The authors would like to thank Mr.Ganesh Balasubramanian, Amphenol Omni Connect India Pvt. Ltd., for providing the measurement setup and Mrs.A.Kamalaveni, Research scholar for support throughout this work.

references

  • 1
    Debmalya Bhattacharya, “Ultra Wide Band Microstrip Patch Antenna Design for Wireless Application.”, International Journal of Engineering Research And Technology (IJERT), Vol. 1 Issue 9, November-2012,pp.1-4.
  • 2
    Jyoti R. Panda, Aditya S.R. Saladi and Rakhesh S. Kshetrimayum, “A Compact 3.4/5.5 GHz Dual Band-Notched UWB Monopole Antenna with Nested U-Shaped Slots.”, Proc. Second IEEE International conference on Computing, Communication and Networking Technologies, ICCNT 2010, pp.1-4.
  • 3
    D.Punitharaj and S.Kalaimani, “Design and Fabrication of Microstrip Antenna for UWB Applications.”, International Journal of Emerging Trends in Electrical and Electronics, Vol. 3,No. 2, May-2013,pp.60 – 63.
  • 4
    >Han Xiong, Jing-Song Hong, Yue-Hong Peng, “Impedance Bandwidth and Gain Improvement for Microstrip Antenna Using Metamaterials.”, Radio Engineering, Vol. 21, No. 4, December 2012,pp. 993- 998.
  • 5
    M. Ojaroudi, Sh. Yazdanifard,N.Ojaroudi, and M. Naser-Moghaddasi, “Small Square Monopole Antenna With Enhanced Bandwidth by Using Inverted T-Shaped Slot and Conductor-Backed Plane.”, IEEE Trans. Antennas Propag., Vol. 59, No. 2, February 2011, pp. 670-674.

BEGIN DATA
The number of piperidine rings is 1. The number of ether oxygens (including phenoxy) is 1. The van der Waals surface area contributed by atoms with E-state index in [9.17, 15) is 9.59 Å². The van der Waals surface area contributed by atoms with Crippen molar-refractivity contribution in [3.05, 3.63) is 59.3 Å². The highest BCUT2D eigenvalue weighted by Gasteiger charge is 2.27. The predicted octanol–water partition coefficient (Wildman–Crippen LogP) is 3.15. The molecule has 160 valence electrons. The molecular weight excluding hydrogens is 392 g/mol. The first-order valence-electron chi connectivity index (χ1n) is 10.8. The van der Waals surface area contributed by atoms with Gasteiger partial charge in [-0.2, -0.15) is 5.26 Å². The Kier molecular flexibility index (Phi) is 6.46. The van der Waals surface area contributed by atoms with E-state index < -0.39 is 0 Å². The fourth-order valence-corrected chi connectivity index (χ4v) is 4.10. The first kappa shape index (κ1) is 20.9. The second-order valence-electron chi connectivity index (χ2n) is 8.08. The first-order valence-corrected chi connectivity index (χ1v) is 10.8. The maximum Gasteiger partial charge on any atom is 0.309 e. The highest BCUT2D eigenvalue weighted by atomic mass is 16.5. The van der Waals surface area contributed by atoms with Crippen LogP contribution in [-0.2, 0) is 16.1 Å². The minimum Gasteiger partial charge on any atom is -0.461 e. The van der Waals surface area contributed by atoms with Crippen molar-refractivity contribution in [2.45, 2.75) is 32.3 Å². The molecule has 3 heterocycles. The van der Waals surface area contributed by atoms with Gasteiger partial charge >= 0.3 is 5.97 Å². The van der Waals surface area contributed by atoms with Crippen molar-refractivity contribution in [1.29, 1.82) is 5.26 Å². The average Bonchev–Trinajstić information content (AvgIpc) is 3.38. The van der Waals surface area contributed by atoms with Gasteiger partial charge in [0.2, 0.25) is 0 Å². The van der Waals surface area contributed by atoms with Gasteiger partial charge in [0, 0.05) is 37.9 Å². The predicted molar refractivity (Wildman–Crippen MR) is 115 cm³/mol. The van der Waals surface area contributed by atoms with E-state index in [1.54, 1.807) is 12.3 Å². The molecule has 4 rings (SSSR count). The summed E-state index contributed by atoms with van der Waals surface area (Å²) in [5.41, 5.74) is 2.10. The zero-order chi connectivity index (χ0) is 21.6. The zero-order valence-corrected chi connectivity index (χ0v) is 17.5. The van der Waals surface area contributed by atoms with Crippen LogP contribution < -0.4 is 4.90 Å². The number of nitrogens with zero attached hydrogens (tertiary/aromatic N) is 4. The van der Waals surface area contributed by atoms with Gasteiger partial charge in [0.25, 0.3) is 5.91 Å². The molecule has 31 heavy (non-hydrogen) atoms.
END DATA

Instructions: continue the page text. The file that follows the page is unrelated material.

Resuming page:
• 6
    Yashar Zehforoosh, Changiz Ghobadi and Javad Nourinia, “Antenna Design for Ultra Wideband Application Using a New Multilayer Structure.”, PIERS Online, Vol. 2, No. 6, 2006, pp. 544-549.
  • 7
    L. Lolit Kumar Singh, Bhaskar Gupta and Partha.P.Sarkar, “A Review on effects of Finite Ground Plane on Microstrip Antenna Performance.”, International Journal of Electronics and Communication Engineering and Technology,Vol.3,No.3,2012,pp.287 -292.
  • 8
    Zhi Ning Chen, Terence S. P. See, and Xianming Qing, “Small Printed Ultrawideband Antenna With Reduced Ground Plane Effect.”, IEEE Trans. Antennas Propag., Vol. 55, No.2,2007,pp. 383-388.
  • 9
    Kyungho Chung, Jaemoung Kim and Jaehoon Choi, “Wideband Microstrip-Fed Monopole Antenna Having Frequency Band- Notch Function.”, IEEE Microw.Compon. Lett., Vol. 15, No.11,2005,pp.766-768.
  • 10
    Nasser Ojaroudi and Mohammad Ojaroudi, “Novel Design of Dual Band-Notched Monopole Antenna With Bandwidth Enhancement for UWB Applications.”, IEEE Antennas Wireless Propag. Lett., Vol. 12, 2013 pp. 698-701.
  • 11
    Hany M. Zamel, Ahmed M.Attiya and Essam A. Hashish,” Design of compact UWB planar antenna with band notch characterisation.”, Proc. Radio Science conference,Cairo,2007,pp.18.

Publication Dates

  • Publication in this collection
    June 2015

History

  • Received
    05 Nov 2014
  • Reviewed
    06 Nov 2014
  • Accepted
    16 Apr 2015